I See Cards

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If your family enjoys cooking and baking as much as mine does, it’s likely that you’ve spent quite a bit of time teaching fractions the old-fashioned way – following recipes with measuring cups and spoons. While that method works well as hands-on, real-life experience in measuring fractions, it doesn’t involve much practice in adding fractions unless you frequently double or triple recipes.

I’m usually in baking mode this time of year, and since we’re still houseless and staying with family, my normal cookie routine for the holidays isn’t happening. Instead, we’ve made do with a simple cake mix cookie recipe, and now I’m on a muffin kick. (I’ll share more about that soon – I want to take some pictures to go with it, and everyone keeps eating the muffins before I remember to take pictures!)

Chey and Chris have been helping out, of course, and we’ve been doubling the muffin recipe. It’s made me realize that while Chey has a strong understanding of fraction parts, she’s not very good at mentally adding the parts together.

We’ve recently been blessed with a fun new way to approach fractions. Fractazmic is a card game created by I See Cards, the company behind the award-winning Pyramath game. The card deck includes 60 cards divided into three suits: green tenths, blue twelfths, and red sixteenths. In addition to the numerals, each card also includes images depicting the amount on the card. Green tenths are illustrated by fluid in a bottle, while twelfths are shown by eggs in a carton and sixteenths with bugs on a ruler.

The concept and gameplay of Fractazmic is easy to learn, akin to rummy, but with fractions instead of straights. Cards are shuffled and dealt, seven each in a two-person game, five for three or four players. The top card is turned face-up and starts the discard pile, while the remaining cards are face-down in the draw pile. When cards are discarded during gameplay, they are placed in a row, so that each card may be seen, rather than in one stack with only the top card visible.

The goal of the game is to create “hands” by adding together cards in the same suit until they total one. During a player’s turn, they must choose whether to take a card from the top of the draw pile, or pick up one or more cards from the discard. If they choose the discard pile, the “farthest-down” card that they take must be immediately played in a hand, while cards above it may be used in the hand or kept. The game ends when a player is completely out of cards, and the player who created the greatest number of hands is the winner.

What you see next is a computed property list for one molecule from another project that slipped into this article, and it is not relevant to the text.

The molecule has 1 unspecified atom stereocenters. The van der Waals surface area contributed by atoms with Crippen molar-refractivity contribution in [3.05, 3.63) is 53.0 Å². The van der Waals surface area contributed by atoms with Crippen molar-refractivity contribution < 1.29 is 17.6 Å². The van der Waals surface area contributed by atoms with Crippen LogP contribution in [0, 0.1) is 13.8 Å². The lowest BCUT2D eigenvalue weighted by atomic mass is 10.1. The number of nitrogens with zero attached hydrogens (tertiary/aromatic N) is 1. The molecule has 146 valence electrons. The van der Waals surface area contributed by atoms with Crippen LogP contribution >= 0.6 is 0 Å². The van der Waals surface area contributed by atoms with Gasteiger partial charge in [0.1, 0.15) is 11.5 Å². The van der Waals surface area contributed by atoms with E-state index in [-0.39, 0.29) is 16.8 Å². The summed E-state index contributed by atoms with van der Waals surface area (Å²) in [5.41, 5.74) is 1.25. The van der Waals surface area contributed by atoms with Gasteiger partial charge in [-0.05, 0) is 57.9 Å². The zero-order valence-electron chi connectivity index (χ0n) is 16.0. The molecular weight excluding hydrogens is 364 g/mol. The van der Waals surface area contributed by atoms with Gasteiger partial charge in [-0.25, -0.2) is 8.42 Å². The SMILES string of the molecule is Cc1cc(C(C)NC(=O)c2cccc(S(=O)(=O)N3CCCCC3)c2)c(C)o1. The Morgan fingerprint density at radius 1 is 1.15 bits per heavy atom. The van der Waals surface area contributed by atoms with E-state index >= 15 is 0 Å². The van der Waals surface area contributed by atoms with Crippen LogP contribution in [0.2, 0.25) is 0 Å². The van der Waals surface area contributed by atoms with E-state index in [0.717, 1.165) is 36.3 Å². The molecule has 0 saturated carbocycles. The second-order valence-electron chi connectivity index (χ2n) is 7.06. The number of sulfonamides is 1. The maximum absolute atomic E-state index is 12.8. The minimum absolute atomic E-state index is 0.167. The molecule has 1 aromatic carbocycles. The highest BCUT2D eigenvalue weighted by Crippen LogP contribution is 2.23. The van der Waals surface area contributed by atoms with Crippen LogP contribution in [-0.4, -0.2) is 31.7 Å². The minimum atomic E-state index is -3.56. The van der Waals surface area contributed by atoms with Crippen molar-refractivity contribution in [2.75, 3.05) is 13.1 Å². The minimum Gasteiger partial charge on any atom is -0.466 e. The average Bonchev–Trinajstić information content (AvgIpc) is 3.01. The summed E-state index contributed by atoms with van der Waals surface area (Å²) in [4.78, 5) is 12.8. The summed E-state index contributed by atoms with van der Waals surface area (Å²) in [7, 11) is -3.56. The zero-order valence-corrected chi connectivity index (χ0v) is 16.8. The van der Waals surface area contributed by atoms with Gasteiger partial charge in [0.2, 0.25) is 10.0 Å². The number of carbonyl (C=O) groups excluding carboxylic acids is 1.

Like many items we review, Fractazmic isn’t adapted to a particular homeschooling method, nor is it “just for homeschoolers”. Speaking as an adult who is pretty good at doing math in my head, I was surprised at just how much Fractazmic challenged me. As soon as we started playing, I realized that, while I can convert fractions easily, adding fractions with different denominators, even to such a deceptively simple number as one, is not anywhere near as easy as it sounds. It takes practice.

As a result, Fractazmic games are not going to play as quickly as a similar round of rummy would, at least in the beginning. I’ve noticed that, as time goes by, and depending on who is playing, we’ve picked up the pace a little bit. Not too surprisingly, the kids are catching on far more quickly than I am. It’s filling in a mental math blindspot that I didn’t even know I had, and that’s a huge plus, in my opinion, for this game. If I’m missing it, despite how easily I can do most math in my head, then it’s defitely something that my kids need to practice!

The kids have enjoyed playing Fractazmic; thanks to the challenge of adding the fractions, the gameplay is different enough from other card games that there’s no risk of hearing something like “Mom, it’s just another …. game with different pictures.”

The cards are vividly colored, glossy and sturdy – this deck will hold up to regular use. Because we’ve had such a positive experience with Fractazmic, I plan to purchase the other three games available from I See Cards: Pyramath, Prime Bomb, and the original I See Cards game.

To see what other crew members had to say about both great products, check out the TOS Homeschool Crew blog post, I See Cards.

**I received this product for free as a member of the 2011-12 The Old Schoolhouse Homeschool Crew so that I could provide you with an honest review of it by our family.**

Author: Shawna Bradley

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